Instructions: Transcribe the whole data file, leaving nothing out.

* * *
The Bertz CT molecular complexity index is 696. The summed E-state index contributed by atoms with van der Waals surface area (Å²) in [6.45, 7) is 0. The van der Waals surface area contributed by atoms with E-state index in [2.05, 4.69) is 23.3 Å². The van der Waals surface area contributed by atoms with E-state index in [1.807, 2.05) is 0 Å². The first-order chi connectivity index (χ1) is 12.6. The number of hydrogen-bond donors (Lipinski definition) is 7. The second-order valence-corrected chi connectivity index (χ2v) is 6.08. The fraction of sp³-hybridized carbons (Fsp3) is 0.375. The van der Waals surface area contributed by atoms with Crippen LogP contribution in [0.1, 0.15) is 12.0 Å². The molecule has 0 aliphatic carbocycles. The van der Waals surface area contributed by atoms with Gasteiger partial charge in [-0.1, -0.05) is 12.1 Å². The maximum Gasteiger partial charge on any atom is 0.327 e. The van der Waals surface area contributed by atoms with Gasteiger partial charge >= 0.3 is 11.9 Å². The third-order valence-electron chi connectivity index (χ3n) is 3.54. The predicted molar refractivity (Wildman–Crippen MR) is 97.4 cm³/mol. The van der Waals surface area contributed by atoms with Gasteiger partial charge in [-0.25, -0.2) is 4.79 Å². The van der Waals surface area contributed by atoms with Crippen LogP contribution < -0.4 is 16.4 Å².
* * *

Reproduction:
The Bertz CT molecular complexity index is 696. The summed E-state index contributed by atoms with van der Waals surface area (Å²) in [6.45, 7) is 0. The van der Waals surface area contributed by atoms with E-state index in [2.05, 4.69) is 23.3 Å². The van der Waals surface area contributed by atoms with E-state index in [1.807, 2.05) is 0 Å². The first-order chi connectivity index (χ1) is 12.6. The number of hydrogen-bond donors (Lipinski definition) is 7. The second-order valence-corrected chi connectivity index (χ2v) is 6.08. The fraction of sp³-hybridized carbons (Fsp3) is 0.375. The van der Waals surface area contributed by atoms with Crippen LogP contribution in [0.1, 0.15) is 12.0 Å². The molecule has 0 aliphatic carbocycles. The van der Waals surface area contributed by atoms with Gasteiger partial charge in [-0.1, -0.05) is 12.1 Å². The maximum Gasteiger partial charge on any atom is 0.327 e. The van der Waals surface area contributed by atoms with Gasteiger partial charge >= 0.3 is 11.9 Å². The third-order valence-electron chi connectivity index (χ3n) is 3.54. The predicted molar refractivity (Wildman–Crippen MR) is 97.4 cm³/mol. The van der Waals surface area contributed by atoms with Gasteiger partial charge in [-0.25, -0.2) is 4.79 Å². The van der Waals surface area contributed by atoms with Crippen LogP contribution < -0.4 is 16.4 Å².